Tired of waking up tired: Sleep disorders in general practice

Amanda Lyons

7/12/2018 1:30:15 PM

Whether it’s insomnia or something more sinister, a large – and growing – number of Australians are finding a good night’s sleep frustratingly out of reach.

The numbers of Australians with sleep disorders are already quite high, and are likely to increase.
The numbers of Australians with sleep disorders are already quite high, and are likely to increase.

Oh, the nights are long
And I’m so tired of waking up tired,
Man, they just drag on and on
And I’m so tired of waking up tired.

                     – Hoodoo Gurus, Waking up tired

We all know that we feel – and look – a lot better when we’ve had a good night’s sleep. But many can relate all too well to the above lyrics.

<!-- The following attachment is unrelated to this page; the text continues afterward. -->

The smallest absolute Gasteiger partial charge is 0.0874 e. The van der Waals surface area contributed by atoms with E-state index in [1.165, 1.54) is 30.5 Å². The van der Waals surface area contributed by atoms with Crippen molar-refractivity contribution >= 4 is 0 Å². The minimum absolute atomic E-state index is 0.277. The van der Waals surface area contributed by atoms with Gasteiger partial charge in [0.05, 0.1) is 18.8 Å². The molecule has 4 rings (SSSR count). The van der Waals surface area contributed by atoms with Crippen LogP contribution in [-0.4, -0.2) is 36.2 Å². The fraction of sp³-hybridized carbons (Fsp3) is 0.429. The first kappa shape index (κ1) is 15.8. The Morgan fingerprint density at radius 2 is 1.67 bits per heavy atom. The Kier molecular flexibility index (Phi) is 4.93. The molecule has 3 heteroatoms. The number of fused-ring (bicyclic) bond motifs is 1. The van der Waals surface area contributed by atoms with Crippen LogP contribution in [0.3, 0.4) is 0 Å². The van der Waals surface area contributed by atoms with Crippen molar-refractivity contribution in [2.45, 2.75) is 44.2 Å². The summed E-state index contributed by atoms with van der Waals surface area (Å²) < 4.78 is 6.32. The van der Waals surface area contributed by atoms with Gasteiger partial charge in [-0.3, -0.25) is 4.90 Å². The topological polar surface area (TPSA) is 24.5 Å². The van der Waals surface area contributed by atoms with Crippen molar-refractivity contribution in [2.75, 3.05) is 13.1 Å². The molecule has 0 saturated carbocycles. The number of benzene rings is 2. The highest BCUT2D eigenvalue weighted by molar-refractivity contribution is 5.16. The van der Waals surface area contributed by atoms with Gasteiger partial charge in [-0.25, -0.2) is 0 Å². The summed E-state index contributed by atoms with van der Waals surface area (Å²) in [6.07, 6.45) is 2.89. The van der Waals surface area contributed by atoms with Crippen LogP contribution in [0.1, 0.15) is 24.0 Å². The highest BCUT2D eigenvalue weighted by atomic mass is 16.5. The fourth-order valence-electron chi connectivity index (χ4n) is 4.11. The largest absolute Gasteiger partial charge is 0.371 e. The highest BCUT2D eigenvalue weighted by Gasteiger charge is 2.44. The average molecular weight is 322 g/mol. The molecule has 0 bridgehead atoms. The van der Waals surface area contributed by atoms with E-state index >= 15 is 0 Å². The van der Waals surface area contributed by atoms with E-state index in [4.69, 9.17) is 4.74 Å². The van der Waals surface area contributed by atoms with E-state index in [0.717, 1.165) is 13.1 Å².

What many may not realise so clearly, however, is the potentially serious consequences of poor sleep, or the widespread nature of the problem.
‘A recent Deloitte Access Economics report suggests that 40% of Australian adults experience inadequate sleep,’ Dr Kirk Kee, a respiratory and sleep physician at the Royal Melbourne and Alfred hospitals, told newsGP.
‘This leads to a loss of wellbeing and quality of life, and also increases the risk of accidents – motor vehicle or workplace accidents, for example.
‘There is increasing literature that suggests any form of inadequate sleep can be associated with poorer long-term health outcomes. Cardiovascular disease, dementia, depression and even cancer have all been linked to inadequate sleep, and patients who have too much or too little sleep have shorter life-expectancies than those who sleep 6–8 hours per day.’